recently announced proposed changes to the food labels we are familiar with [and confused by] seeing on our packaged foods. One feature of the proposed new label is the requirement to list ‘added sugars.’ This is great news for fruit, which gets a bad rap for it’s naturally occurring sugars.
Added sugars are those which are incorporated into foods and beverages during processing or preparation. Major sources include soft drinks, breakfast cereals, candy and other desserts. On food labels, you will that find these added sugars can be tricky to identify, because they can be listed by so many different names, including dextrose, fructose, sucrose, corn syrup, invert sugar, and many more.
get no more than 10% (and preferably only 5%) of total energy intake per day from sugars — and that includes both naturally occurring and added sugars. For the average adult, that’s no more than 12 teaspoons per day. To help put that number into context, here’s some perspective:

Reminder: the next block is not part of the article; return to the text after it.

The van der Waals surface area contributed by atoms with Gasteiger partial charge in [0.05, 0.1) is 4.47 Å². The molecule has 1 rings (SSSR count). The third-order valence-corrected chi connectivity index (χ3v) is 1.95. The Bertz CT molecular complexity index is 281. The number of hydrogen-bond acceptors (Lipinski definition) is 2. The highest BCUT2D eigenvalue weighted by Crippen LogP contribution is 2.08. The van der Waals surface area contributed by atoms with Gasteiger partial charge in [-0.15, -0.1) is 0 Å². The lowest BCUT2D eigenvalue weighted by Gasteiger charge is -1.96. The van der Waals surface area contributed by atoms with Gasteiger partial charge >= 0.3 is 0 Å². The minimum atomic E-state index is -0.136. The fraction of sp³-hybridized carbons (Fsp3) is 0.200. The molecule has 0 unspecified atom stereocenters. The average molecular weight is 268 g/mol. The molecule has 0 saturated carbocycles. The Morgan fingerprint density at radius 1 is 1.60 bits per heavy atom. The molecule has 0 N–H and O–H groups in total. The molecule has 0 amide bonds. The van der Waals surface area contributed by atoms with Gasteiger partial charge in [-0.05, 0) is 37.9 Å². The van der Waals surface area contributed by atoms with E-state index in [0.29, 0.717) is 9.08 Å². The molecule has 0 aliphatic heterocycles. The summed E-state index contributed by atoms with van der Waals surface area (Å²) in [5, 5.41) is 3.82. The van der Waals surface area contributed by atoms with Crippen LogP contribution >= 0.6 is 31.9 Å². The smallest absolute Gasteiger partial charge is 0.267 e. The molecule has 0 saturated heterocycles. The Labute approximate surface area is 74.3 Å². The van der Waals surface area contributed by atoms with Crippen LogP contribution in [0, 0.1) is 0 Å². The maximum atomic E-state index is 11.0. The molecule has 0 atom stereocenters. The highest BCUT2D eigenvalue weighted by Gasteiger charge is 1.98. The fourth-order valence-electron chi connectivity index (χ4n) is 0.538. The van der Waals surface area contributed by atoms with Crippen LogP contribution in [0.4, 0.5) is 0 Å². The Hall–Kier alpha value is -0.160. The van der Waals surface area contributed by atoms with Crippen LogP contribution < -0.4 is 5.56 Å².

Fruit has been villainized for its sugar content, but it shouldn't be! The dozens of varieties of whole fruits on the market have so much more to offer. They are generally high in fiber, water, vitamins and nutrients, and low in calories, sodium and fat. Fruit has been well established as an important part of a healthy diet.
Yes, experts agree that people are definitely eating too much sugar overall, but the naturally occurring sugars found in fruit should not simply be lumped in with those other added sugars. The FDA’s proposal to list added sugars on food labels is a welcome change, helping consumers understand and choose how they consume sugar.
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